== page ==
WILFRED – Thursday 10PM on FX
WHERE WE WERE: Ryan (Elijah Wood) is a burnt-out young lawyer who’s quit his job and is in such a state of depression that he attempts suicide. One day an attractive new neighbor, Jenna (Fiona Gubelmann) moves in next door with Wilfred, her Australian sheepdog. Ryan has an instant crush on Jenna. The only thing is, Ryan doesn’t see Wilfred as a sheepdog. He sees Wilfred as an Australian guy in a dog suit (Jason Gann), a literally raging id who smokes pot, lies incessantly to serve his purposes, and may be a murderer. He and Ryan become an extremely peculiar form of best friends, hanging out together in Ryan’s basement with a bong and riffing on Matt Damon movies, when Wilfred isn’t manipulating Ryan into more antisocial acts. Wilfred offers Ryan freedom and acceptance, and also danger. But is he real? There have been hints–very possibly no more than Wilfred’s sociopathic sense of humor–of a Lost-like mythology, but nothing is clear. In the season 1 finale, Ryan forced Wilfred to get hit by a car in order to rescue Jenna from the consequences of eating pot brownies (long story), and in the hospital, Wilfred professed not to know Ryan at all. When he told Ryan to go back to the basement and read his will, Ryan ran home and opened the basement door–only to find a closet where the basement used to be.
WHERE WE ARE: In a mental institution, which seems appropriate. But is the clinic real? Is Ryan’s shrink played by Robin Williams, or is this another Good Will Hunting gag? Is he having nightmares of working in a dreary office with Steven Weber and Rob Riggle, or is that reality and is the clinic the fantasy? Does Wilfred, when he visits with Jenna, really need a wheelchair, or is that another sham? How the hell is Wilfred’s stuffed bear (and frequent sex partner) driving a getaway car? In any case, when Ryan knocks down the wall to that closet, he finds the stairway down to his basement is there after all, the furniture (and his and Wilfred’s bong) covered in sheets. In the file cabinet is, indeed, Wilfred’s will, which reads only “Keep digging.”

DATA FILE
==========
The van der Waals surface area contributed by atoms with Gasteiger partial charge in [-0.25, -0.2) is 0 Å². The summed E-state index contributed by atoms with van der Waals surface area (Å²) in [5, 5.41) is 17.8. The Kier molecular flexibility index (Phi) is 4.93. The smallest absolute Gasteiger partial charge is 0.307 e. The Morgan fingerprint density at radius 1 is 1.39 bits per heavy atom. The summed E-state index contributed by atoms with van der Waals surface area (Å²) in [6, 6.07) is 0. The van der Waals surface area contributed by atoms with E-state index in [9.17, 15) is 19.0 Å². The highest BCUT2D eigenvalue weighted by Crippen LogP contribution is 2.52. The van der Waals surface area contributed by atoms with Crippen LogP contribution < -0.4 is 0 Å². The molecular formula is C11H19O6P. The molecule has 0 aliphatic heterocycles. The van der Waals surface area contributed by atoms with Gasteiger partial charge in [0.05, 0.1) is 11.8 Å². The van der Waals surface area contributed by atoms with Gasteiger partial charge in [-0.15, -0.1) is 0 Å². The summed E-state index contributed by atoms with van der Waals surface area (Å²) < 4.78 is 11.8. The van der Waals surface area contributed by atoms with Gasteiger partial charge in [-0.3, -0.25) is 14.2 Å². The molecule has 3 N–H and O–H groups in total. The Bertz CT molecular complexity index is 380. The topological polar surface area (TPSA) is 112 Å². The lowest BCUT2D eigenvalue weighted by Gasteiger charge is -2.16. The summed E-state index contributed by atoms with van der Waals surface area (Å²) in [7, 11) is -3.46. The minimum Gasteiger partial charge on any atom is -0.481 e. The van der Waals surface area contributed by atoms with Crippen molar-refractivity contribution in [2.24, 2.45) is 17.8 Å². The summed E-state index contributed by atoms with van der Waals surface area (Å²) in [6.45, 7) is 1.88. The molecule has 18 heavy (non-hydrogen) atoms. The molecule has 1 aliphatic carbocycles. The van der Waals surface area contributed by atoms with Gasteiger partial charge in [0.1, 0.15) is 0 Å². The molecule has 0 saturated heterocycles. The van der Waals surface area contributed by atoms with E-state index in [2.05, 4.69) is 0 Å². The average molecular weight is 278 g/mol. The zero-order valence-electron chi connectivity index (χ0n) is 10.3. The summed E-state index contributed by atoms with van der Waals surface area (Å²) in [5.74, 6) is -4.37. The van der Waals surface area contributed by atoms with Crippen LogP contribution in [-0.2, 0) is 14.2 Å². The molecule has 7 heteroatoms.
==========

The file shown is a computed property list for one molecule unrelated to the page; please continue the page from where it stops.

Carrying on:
No show on television embraces the weird quite like WILFRED, and its Season 2 premiere (which FX for its own marketing purposes labeled a “sneak,” a week ahead of the network’s big Thursday unveiling of Charlie Sheen’s Anger Management, Russell Brand’s Brand X and Season 3 of Louie) was no exception. The series will no doubt continue to refuse pin itself down to any conventional notion of “reality,” shuffling between conventional life, paranoid fantasy and hallucination interchangeably.
Although Wilfred is technically a “comedy,” it’s fair to note that as the season premiere (written by US developer/showrunner David Zuckerman–the original Australian version had been created by Gann himself–and directed by Randall Einhorn) reminded us, it’s often more fascinating than funny. A genuinely strange meld of The Odd Couple, Waiting For Godot, Fight Club and the Harold & Kumar movies, the show is committed to an overall sense of uneasiness, and never letting its viewers (or its protagonist) know where they stand. Only time will tell if Wood and Gann will continue to be watchable, or if it all becomes tiresome gamesmanship at some point.
It appears from the premiere that Ryan’s nagging sister Kristen may have departed, at least as a regular (Dorian Brown’s name is absent from the opening credits), which would be a good move. Apart from that, it’s impossible to know what’s in store for Season 2, since the one thing no one could ever accuse Wilfred of being is predictable. The show’s semi-secret premiere had an 0.4 18-49 rating, in line with its Season 1 finale (which had to face off against Jersey Shore) and an airing of Step Brothers that led into it, but below the 0.7 it had been drawing with some regular episodes. However, any conclusions about ratings are premature until FX premieres its regular Thursday line-up next week. Wilfred is probably a very low-budget show, so the bar for an acceptable rating shouldn’t be high.
Until Girls premiered this Spring, HBO was in danger of losing its title as TV’s home for idiosyncratic comedy to FX, which with Wilfred and Louie is taking some huge chances in the area. Louie is one of the best shows on television; Wilfred isn’t quite at that level, but like a stray dog that just won’t stop following you, it’s impossible to shake.